Max Chilton finally secures first Indy Lights podium with Carlin at Barber

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It took a bit later than likely he or the Carlin team anticipated, but ex-Marussia F1 driver Max Chilton finally secured his first podium in the fifth race of the Indy Lights Presented by Cooper Tires season this weekend at Barber Motorsports Park.

Chilton finished fifth behind teammate and then-points leader Ed Jones in Saturday’s Round 4. In Sunday’s Round 5, Chilton held off a hard-charging Felix Serralles in one of Belardi Auto Racing’s entries for third place.

The podium for Chilton is his first overall since winning the Singapore feature round in GP2 in 2012, then driving for Marussia Carlin GP2.

The driver of Trevor Carlin’s No. 14 Dallara IL-15 Mazda said it was a tougher task than anticipated given Serralles was on fresh Cooper Tires for race two.

“We were slightly on the back foot this weekend compared to previous races,” Chilton said post-race at Barber. “I was a bit unlucky in qualifying, I should have been second, but I had a gearshift problem. I had to make sure I brought it home both races.

“Yesterday we didn’t have the speed. Today the big change occurred and I felt we could really attack. Serralles was on new ‘boots’ behind me, and he caught us pretty rapidly. But to be fair to the series, the push to pass is really effective, so if you’re strict with yourself, it it’s easy to defend if you use it in the right place.

“I knew I had the speed on him if I could not keep looking in my mirrors. But occasionally he’d get behind me and I’d look and see Jack (Harvey) pulling away. It was a cat and mouse game. It’s a shame Serralles had new tires, otherwise Jack and I could have had a really good race.”

What followed next in the press conference was a bit of good-natured humor as Chilton adapted to the friendliness of a North American media center.

“I find in this series it changes hugely per lap. So you can think you’re clear in the first sector and then in the third you find someone up your ass,” he said to a bit of laughter.

Upon catching himself, Chilton added, “It’s really sort of challenging. I’m not gonna use that (word) in America. Sorry! This series does have exciting racing and hopefully we put on a show for everyone.”

Per Trackside Online, Chilton will return to Carlin for both the Grand Prix of Indianapolis and Indianapolis 500 weekends.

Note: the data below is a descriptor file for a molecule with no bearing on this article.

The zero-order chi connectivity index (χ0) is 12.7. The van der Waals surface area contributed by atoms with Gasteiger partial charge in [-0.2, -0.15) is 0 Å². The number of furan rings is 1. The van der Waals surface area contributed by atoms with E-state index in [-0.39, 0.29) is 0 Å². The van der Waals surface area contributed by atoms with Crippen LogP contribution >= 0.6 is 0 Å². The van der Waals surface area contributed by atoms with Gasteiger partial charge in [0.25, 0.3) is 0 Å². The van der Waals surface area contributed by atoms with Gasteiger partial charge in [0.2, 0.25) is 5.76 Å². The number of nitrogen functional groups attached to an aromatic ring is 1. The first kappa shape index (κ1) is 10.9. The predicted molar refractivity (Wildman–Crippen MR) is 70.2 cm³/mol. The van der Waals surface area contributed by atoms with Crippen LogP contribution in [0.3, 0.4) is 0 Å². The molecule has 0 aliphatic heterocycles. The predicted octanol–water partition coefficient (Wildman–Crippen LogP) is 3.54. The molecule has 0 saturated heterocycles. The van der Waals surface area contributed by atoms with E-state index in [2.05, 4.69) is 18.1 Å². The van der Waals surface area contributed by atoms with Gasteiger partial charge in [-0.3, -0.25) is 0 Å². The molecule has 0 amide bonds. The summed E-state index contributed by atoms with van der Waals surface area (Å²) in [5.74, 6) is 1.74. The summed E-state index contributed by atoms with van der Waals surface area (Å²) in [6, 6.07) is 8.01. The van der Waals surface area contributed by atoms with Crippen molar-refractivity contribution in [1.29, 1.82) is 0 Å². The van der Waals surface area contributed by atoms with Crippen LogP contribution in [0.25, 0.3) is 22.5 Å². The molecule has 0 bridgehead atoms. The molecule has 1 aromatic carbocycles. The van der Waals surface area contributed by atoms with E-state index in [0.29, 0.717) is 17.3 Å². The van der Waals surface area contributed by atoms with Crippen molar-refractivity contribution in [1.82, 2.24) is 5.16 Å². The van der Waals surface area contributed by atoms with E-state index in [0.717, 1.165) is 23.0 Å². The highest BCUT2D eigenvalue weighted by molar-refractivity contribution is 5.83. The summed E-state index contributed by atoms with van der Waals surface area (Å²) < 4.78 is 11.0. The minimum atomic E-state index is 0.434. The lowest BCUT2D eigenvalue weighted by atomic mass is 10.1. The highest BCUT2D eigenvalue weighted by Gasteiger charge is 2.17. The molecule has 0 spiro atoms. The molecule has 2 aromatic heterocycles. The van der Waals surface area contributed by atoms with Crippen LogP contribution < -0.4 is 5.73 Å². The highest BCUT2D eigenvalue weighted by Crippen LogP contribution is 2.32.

He is tentatively slated to miss the Toronto round of the season as it conflicts with the 24 Hours of Le Mans, the race where the new Nissan GT-R LM NISMO LMP1 car is due to make its race debut.

Heather Lyne, Dennis Erb Jr. make history in the World of Outlaws Late Model Series

Lyne Erb Outlaws Late
Jacy Norgaard / World of Outlaws

More than two decades in the making, the pairing of Heather Lyne and Dennis Erb Jr. produced a historical milestone in Dirt Late Model.

Last month, Erb and his long-time crew chief Lyne won their first World of Outlaws Late Model Championship and with this achievement, Lyne became the first female crew chief to win in a national late model series. Their journey together goes back 21 years and tells the story of hard work, persistence and belief in oneself.

After a career-best season with the World of Outlaws, Erb and Lyne secured the points championship at US 36 Raceway in Osborn, Mo. with three races remaining in the season. The consistency and success of their season came down to pinpoint focus. Lyne and Erb are a team of two living out a David vs. Goliath tale. In order to be as successful as possible this year the duo knew they had to do as much as possible with the resources they had.

“It’s always a challenge when you only have two people, both at the racetrack and at the shop,” Lyne told NBC Sports. “I also work full time, so during the day, Dennis has to do a significant amount of work so that when I get down there I can start working and maintaining. It’s planning ahead. It’s having that system in place and making sure that you’re prepared ahead of time.

“When you have a problem at the track, making sure you have all that stuff ready so it’s a quick change and not a lengthy process to make a repair. We had zero DNFs in the World of Outlaws, we had only one DNF out of 96 races [combined among all series].”

Dennis Erb clinched his 2022 championship before the World of Outlaws World Finals. Jacy Norgaard – World of Outlaws Late Model Series.